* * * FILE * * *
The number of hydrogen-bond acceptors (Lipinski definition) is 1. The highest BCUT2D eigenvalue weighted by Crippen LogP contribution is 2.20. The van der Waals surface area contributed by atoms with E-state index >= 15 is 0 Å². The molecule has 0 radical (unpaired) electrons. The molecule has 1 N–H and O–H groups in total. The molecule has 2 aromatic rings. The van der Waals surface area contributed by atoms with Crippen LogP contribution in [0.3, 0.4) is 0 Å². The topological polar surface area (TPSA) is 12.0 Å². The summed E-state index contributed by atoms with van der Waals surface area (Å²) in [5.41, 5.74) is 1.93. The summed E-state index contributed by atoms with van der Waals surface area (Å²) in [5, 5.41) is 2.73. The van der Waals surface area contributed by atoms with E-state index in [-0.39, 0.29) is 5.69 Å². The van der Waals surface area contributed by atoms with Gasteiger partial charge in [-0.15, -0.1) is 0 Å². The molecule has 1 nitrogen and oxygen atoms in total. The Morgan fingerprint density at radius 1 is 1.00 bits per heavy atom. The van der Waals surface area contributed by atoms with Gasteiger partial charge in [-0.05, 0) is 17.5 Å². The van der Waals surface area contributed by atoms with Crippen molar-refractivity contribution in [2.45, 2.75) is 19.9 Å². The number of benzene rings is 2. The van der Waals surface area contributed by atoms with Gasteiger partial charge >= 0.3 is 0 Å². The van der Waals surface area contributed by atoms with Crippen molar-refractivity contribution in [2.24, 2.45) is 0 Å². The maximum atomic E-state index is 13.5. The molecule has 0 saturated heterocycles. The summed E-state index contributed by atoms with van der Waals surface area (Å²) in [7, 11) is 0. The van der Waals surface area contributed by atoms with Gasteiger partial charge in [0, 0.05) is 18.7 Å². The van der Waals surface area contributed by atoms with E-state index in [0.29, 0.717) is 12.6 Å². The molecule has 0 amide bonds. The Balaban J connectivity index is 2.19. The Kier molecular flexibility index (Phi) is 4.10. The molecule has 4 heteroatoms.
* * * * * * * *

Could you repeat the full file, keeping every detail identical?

The number of hydrogen-bond acceptors (Lipinski definition) is 1. The highest BCUT2D eigenvalue weighted by Crippen LogP contribution is 2.20. The van der Waals surface area contributed by atoms with E-state index >= 15 is 0 Å². The molecule has 0 radical (unpaired) electrons. The molecule has 1 N–H and O–H groups in total. The molecule has 2 aromatic rings. The van der Waals surface area contributed by atoms with Crippen LogP contribution in [0.3, 0.4) is 0 Å². The topological polar surface area (TPSA) is 12.0 Å². The summed E-state index contributed by atoms with van der Waals surface area (Å²) in [5.41, 5.74) is 1.93. The summed E-state index contributed by atoms with van der Waals surface area (Å²) in [5, 5.41) is 2.73. The van der Waals surface area contributed by atoms with E-state index in [-0.39, 0.29) is 5.69 Å². The van der Waals surface area contributed by atoms with Gasteiger partial charge in [-0.15, -0.1) is 0 Å². The molecule has 1 nitrogen and oxygen atoms in total. The Morgan fingerprint density at radius 1 is 1.00 bits per heavy atom. The van der Waals surface area contributed by atoms with Gasteiger partial charge in [-0.05, 0) is 17.5 Å². The van der Waals surface area contributed by atoms with Crippen molar-refractivity contribution in [2.45, 2.75) is 19.9 Å². The number of benzene rings is 2. The van der Waals surface area contributed by atoms with Gasteiger partial charge >= 0.3 is 0 Å². The van der Waals surface area contributed by atoms with Crippen molar-refractivity contribution in [2.24, 2.45) is 0 Å². The maximum atomic E-state index is 13.5. The molecule has 0 saturated heterocycles. The summed E-state index contributed by atoms with van der Waals surface area (Å²) in [7, 11) is 0. The van der Waals surface area contributed by atoms with Gasteiger partial charge in [0, 0.05) is 18.7 Å². The van der Waals surface area contributed by atoms with E-state index in [0.29, 0.717) is 12.6 Å². The molecule has 0 amide bonds. The Balaban J connectivity index is 2.19. The Kier molecular flexibility index (Phi) is 4.10. The molecule has 4 heteroatoms.